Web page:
Negligent employers face up to $16.5 million in fines, 20 years' jail
Industrial manslaughter is now a criminal offence in Victoria under new laws passed by the state’s parliament.
The offence will fall under the Occupational Health and Safety Act 2004 (OHS Act) and will apply to employers, self-employed people and ‘officers’ of a company or organisation.
Employers found to have negligently caused a workplace death will face fines of up to $16.5 million and individuals will face up to 20 years in jail.
Industrial manslaughter also applies to non-employee fatalities at workplaces.
The new laws have been backed by workplace safety minister Jill Hennessy.
“We promised we’d make workplace manslaughter a criminal offence and that’s exactly what we’ve done – because there is nothing more important than every worker coming home safe every day,” Hennessy says.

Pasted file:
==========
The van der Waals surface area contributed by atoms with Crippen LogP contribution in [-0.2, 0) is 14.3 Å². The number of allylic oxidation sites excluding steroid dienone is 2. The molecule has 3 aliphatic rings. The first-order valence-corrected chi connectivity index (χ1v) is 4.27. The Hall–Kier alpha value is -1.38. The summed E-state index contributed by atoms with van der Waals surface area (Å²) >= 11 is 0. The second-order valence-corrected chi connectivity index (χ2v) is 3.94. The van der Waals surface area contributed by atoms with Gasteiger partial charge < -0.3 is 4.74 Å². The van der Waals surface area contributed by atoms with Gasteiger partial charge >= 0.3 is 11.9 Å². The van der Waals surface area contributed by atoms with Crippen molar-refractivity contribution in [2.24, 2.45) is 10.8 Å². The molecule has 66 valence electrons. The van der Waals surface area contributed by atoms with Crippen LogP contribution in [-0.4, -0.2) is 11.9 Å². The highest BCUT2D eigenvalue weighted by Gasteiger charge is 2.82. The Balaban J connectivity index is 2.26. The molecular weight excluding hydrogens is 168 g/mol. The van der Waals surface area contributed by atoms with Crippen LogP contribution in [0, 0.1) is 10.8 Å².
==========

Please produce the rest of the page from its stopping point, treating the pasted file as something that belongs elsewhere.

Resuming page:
“I can’t begin to imagine the pain felt by the families who have lost a loved one at work. I don’t want any families to suffer that type of trauma.
“We’re standing up for working people – and better protecting those touched by tragedy – because workers deserve a safe environment when they go to work each and every day.”
The move accompanies a $10 million expansion to WorkSafe Victoria’s investigation and enforcement capacity, with a specialist team established to lead workplace manslaughter investigations and prosecutions.
The package also includes protocols between WorkSafe and Victoria Police that require families to be notified as soon as possible after a workplace death or a serious injury, including truck drivers killed on the road in the workplace death toll.
The Victorian government notes 20 people have died in workplace incidents so far in 2019.